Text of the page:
a heavy sinking tip the Guideline Power Taper Shooting Head
is an excellent system.
Just as important as the casting line, of course, is your
leader and tippet material. For salmon fishing I mostly
use Seaguar fluorocarbon leaders unless I want the line
to float when I will still opt for Maxima nylon line. For
trout tippets, Riverge works well. There is a good range
available in the £35-£60 bracket.
And the rest
As for the rest of your kit, it’s wise to have a
good pair of waders. I prefer the breathable boot-stocking
type, with the option of thermal layers underneath, to neoprene
waders or the all-in-ones that I used to wear. Everyone
tells me the choice must be between Simms and Patagonia
but have you seen the prices for Simms’ G4 Gore-Tex
Why pay £589, the price quoted by some of the leading
UK dealers, when you can get the same pair in the US for
£350 plus import tax at current exchange rates? Indeed
you might think that a few pairs of $99 breathable waders
from L L Bean’s online store is better value, particularly
if you buy a tube of Aquasure adhesive to seal the holes
from wear and tear.
But I would not compromise on boots. If you’re fishing
rocky ledges a felt sole with studs is probably best. I
use a Simms rubber-soled boot with studs, only because the
shop had no felt soles in stock at the time.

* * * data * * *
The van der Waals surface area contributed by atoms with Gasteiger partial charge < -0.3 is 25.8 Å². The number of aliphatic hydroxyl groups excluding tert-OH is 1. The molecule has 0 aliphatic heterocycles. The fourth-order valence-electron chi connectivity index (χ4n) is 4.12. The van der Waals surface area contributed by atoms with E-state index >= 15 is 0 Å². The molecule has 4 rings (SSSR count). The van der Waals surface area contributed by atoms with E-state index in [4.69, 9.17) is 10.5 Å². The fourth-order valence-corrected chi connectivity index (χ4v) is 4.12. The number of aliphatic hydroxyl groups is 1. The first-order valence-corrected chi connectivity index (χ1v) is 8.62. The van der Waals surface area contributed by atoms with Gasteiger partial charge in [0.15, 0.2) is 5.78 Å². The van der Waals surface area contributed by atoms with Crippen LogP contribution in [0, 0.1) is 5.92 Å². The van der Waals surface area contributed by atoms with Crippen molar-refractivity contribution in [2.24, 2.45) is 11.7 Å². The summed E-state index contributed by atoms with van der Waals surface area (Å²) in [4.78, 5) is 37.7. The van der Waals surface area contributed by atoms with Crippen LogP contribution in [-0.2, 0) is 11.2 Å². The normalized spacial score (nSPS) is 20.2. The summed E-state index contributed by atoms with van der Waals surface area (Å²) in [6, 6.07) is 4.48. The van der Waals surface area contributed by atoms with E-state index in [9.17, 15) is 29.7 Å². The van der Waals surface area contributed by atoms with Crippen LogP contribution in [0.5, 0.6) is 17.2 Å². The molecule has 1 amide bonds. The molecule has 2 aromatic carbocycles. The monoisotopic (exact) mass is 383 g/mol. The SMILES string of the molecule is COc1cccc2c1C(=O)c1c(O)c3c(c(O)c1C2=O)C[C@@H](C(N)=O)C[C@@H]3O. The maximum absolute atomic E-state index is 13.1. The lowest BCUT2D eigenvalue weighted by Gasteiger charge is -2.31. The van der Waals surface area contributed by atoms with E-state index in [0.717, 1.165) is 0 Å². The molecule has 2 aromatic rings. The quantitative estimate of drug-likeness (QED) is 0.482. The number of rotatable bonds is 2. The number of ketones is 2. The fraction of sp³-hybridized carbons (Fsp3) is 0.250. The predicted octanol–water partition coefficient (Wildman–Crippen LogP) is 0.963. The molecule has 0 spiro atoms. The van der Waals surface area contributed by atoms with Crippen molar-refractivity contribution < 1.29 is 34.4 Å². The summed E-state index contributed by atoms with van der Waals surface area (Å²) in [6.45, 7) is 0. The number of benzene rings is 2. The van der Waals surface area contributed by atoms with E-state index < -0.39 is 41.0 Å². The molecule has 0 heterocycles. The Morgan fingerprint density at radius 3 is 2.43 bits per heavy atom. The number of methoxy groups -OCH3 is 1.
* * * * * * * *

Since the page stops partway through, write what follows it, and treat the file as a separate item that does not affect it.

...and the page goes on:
One piece of equipment I have found difficult to find is
a good light raincoat that folds up small enough to fit
into your vest pocket. I have a black Jack Wolfskin Gore-Tex
PacLite walking coat that I can get at quickly when it rains.
My Musto vest has enough pockets for most things I need.
I’ve resisted buying the various ruck-sack style packs
but I suppose they come in to their own if you have to hike
some way. I like the simplicity of necklaces but have opted
instead for zingers on my vest for the various bits and
bobs such as snippers, forceps and fly-drying material.
For safety’s sake I usually use a wading stick. The
Simms collapsible wader is handy for packing in a case.
I have a life jacket but rarely use it, preferring a belt
round my waste. Life-jackets make sense, obviously, but
I wonder sometimes whether they may encourage a false sense
of security, tempting me to wade further than I should.
Another important safety accessory are glasses. I use Cocoon
sunglasses that can be worn over ordinary glasses.
Lastly there’s the hat. It’s a personal choice
but I would advise wearing something wide brimmed if the
wind allows it. Otherwise a peaked cap is fine or something
fleecy in cold weather. Shop around carefully and you might
have some change for a few flies. They can prove quite useful
Various tackle suppliers have loaned rods on test during
the year and stock most of the items mentioned in the column.
Sportfish of Reading (www.sportfish.co.uk,
John Norris of Penrith (www.johnnorris.co.uk,
Graingers of South Kensington (www.grangersfishing.com,
0207 584 9666)
For other tackle mentioned here try:
L L Bean (www.llbean.com)
Ian D Martin’s website can be found at
Email: [email protected]
For details of Neil Freeman’s angling auctions go